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The Teller Amendment

The Teller Amendment (1898), sponsored by Republican senator Henry M. Teller of Colorado, was adopted along with congressional authorization, 20 April 1898, for the use of U.S. military force to establish Cuban independence from Spain, following President William McKinley's request for force on 11 April.In the amendment, the United States disclaimed any “intention to exercise sovereignty, jurisdiction or control over [Cuba] except for the pacification thereof, and asserts its determination when that is accomplished to leave the government and control of the island to its people.”

Teller was a friend of Cuban independence and had unsuccessfully supported U.S. recognition of the Cuban insurgents. The unanimous adoption of his amendment reflected considerable opposition to the annexation of Cuba on various grounds—racial, cultural, and economic (competition with U.S. sugar growers). It did not apply to other Spanish possessions such as Puerto Rico, Guam, and the Philippines. While foreclosing forcible annexation of Cuba, it did not prevent the postwar establishment of a U.S. protectorate over the island under Senator Orville Platt's amendment to the Army Appropriations Bill of 2 March 1901 (the Platt Amendment), which was made part of the Cuban Constitution, 1901–34, and authorized U.S. military intervention in Cuba when deemed necessary.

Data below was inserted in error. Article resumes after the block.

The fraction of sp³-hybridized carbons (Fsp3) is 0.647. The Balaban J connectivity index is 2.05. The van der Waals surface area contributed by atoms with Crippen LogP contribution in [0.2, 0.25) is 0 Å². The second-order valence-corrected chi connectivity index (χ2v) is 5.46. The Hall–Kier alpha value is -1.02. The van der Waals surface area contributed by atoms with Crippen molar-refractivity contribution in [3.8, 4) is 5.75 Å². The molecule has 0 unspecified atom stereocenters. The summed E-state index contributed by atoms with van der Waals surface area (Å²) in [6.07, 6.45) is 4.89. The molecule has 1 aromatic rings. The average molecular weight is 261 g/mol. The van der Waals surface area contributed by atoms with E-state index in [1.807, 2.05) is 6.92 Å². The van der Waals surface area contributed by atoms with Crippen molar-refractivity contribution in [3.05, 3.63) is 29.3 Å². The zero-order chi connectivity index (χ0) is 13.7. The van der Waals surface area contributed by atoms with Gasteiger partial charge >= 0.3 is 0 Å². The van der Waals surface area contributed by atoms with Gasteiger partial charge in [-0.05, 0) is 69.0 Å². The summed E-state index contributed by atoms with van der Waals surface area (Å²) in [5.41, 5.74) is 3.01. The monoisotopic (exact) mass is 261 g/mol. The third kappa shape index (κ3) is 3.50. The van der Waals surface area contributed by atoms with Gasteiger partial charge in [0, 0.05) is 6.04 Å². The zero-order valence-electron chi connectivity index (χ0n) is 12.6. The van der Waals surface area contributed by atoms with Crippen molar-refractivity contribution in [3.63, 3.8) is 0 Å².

[See also Cuba, U.S. Military Involvement in; Spanish‐American War.]


John L. Offner , An Unwanted War: The Diplomacy of the United States and Spain Over Cuba, 1895–1898, 1992.
Jose M. Hernandez , Cuba and the United States, Intervention and Militarism, 1898–1933 1993.

Jorge Rodríguez Beruff

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